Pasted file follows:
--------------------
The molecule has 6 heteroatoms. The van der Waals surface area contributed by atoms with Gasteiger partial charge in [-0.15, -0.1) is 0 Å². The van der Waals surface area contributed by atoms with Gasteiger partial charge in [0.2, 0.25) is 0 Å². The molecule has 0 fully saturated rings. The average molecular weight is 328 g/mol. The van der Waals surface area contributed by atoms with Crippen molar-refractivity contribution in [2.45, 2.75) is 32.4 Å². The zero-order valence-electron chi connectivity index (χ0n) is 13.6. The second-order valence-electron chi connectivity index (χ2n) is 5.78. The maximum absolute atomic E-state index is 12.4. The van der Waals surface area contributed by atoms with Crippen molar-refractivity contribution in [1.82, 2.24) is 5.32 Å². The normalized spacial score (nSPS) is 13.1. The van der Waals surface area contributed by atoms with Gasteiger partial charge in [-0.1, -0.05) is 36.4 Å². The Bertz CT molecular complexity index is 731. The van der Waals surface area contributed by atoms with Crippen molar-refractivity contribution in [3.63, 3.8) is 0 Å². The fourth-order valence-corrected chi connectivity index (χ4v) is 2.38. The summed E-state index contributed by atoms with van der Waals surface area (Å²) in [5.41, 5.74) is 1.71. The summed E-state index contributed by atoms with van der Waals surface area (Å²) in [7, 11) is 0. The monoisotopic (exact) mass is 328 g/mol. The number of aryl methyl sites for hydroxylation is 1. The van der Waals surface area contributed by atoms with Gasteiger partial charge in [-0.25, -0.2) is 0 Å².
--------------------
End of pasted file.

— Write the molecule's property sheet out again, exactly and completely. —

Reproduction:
The molecule has 6 heteroatoms. The van der Waals surface area contributed by atoms with Gasteiger partial charge in [-0.15, -0.1) is 0 Å². The van der Waals surface area contributed by atoms with Gasteiger partial charge in [0.2, 0.25) is 0 Å². The molecule has 0 fully saturated rings. The average molecular weight is 328 g/mol. The van der Waals surface area contributed by atoms with Crippen molar-refractivity contribution in [2.45, 2.75) is 32.4 Å². The zero-order valence-electron chi connectivity index (χ0n) is 13.6. The second-order valence-electron chi connectivity index (χ2n) is 5.78. The maximum absolute atomic E-state index is 12.4. The van der Waals surface area contributed by atoms with Crippen molar-refractivity contribution in [1.82, 2.24) is 5.32 Å². The normalized spacial score (nSPS) is 13.1. The van der Waals surface area contributed by atoms with Gasteiger partial charge in [-0.1, -0.05) is 36.4 Å². The Bertz CT molecular complexity index is 731. The van der Waals surface area contributed by atoms with Crippen molar-refractivity contribution in [3.63, 3.8) is 0 Å². The fourth-order valence-corrected chi connectivity index (χ4v) is 2.38. The summed E-state index contributed by atoms with van der Waals surface area (Å²) in [5.41, 5.74) is 1.71. The summed E-state index contributed by atoms with van der Waals surface area (Å²) in [7, 11) is 0. The monoisotopic (exact) mass is 328 g/mol. The number of aryl methyl sites for hydroxylation is 1. The van der Waals surface area contributed by atoms with Gasteiger partial charge in [-0.25, -0.2) is 0 Å².